Consumer-Rights Group Challenges Budget Deficit Law

A consumer-rights group on Tuesday challenged as unconstitutional the Deficit Reduction Act that cuts a wide variety of federal programs, on grounds the version President Bush signed differs from what was passed by the House.

The lawsuit by Public Citizen in U.S. District Court here is the second filed after Bush signed the $39 billion deficit-cutting legislation into law on Feb. 8. A Republican activist also has sued in federal court in Alabama.

"Under the Constitution, the same version of a bill has to be passed by both houses of Congress," said Adina Rosenbaum, an attorney at Public Citizen. "We filed our lawsuit because it's important for the government to abide by the law."

The lawsuit seeks to throw out the law entirely, requiring Congress "to start again from square one," Rosenbaum said. The group is seeking the court's expedited consideration, although it acknowledged that the process could take several months.

At issue is a provision involving how long Medicare pays for renting some types of durable medical equipment. The Senate voted for 13 months, as intended by Senate and House negotiators, but a Senate clerk erroneously put down 36 months in sending the bill back to House for a final vote, and that's what the House approved Feb. 1.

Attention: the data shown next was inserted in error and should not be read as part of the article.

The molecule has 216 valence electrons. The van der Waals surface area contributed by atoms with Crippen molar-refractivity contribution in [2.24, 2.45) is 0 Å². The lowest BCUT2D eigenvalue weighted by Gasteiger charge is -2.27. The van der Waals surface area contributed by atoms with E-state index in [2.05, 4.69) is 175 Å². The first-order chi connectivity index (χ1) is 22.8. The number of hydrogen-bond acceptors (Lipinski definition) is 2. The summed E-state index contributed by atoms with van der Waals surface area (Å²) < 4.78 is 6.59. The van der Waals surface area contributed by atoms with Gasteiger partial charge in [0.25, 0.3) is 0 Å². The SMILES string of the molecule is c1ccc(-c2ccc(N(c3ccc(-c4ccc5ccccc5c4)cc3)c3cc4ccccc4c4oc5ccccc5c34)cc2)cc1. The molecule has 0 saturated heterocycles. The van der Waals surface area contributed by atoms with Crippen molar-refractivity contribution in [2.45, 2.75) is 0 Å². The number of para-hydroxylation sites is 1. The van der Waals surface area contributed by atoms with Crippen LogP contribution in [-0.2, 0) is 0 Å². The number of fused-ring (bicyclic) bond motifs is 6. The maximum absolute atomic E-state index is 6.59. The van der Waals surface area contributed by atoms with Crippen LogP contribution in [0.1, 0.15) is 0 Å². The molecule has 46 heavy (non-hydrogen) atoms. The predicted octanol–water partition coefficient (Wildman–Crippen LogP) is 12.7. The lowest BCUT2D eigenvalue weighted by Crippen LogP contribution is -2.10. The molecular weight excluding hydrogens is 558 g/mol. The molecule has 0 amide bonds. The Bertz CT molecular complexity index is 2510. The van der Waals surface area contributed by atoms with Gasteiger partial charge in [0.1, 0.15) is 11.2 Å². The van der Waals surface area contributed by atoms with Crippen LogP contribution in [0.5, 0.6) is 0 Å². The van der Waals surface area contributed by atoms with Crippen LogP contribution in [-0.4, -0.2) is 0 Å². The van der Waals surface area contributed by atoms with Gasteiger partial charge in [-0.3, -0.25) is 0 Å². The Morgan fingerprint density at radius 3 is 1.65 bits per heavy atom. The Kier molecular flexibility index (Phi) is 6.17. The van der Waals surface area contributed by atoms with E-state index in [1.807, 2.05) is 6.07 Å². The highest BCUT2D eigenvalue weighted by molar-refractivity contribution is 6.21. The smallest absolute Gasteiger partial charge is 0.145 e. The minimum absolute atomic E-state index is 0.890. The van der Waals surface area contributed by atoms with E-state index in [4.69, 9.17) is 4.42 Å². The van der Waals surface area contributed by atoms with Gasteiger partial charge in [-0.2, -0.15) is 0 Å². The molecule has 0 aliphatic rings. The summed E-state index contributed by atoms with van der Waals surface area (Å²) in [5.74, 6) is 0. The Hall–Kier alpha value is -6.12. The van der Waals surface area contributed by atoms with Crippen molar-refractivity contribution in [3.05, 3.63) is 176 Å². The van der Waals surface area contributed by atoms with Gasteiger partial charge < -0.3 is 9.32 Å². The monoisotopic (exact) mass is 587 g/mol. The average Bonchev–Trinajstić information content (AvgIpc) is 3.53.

By the time the bill was shipped to Bush, the number was back to 13 months as passed by the Senate.

House Democrats have accused GOP leaders of abusing the legislative process and asked for another vote. GOP leaders have declined. On the Feb. 1 vote, the bill passed by the slimmest of margins, 216-214.

Under court rules, a plaintiff must show it suffered specific harm in order to have the standing needed to file suit. The lawsuit in Alabama was filed by Jim Zeigler, a lawyer who advises the elderly on eligibility for nursing home care under the Medicaid program for the poor and disabled.

Public Citizen said it was harmed by a separate portion of the budget bill — which was consistent in both House and Senate versions — that increases court filing fees.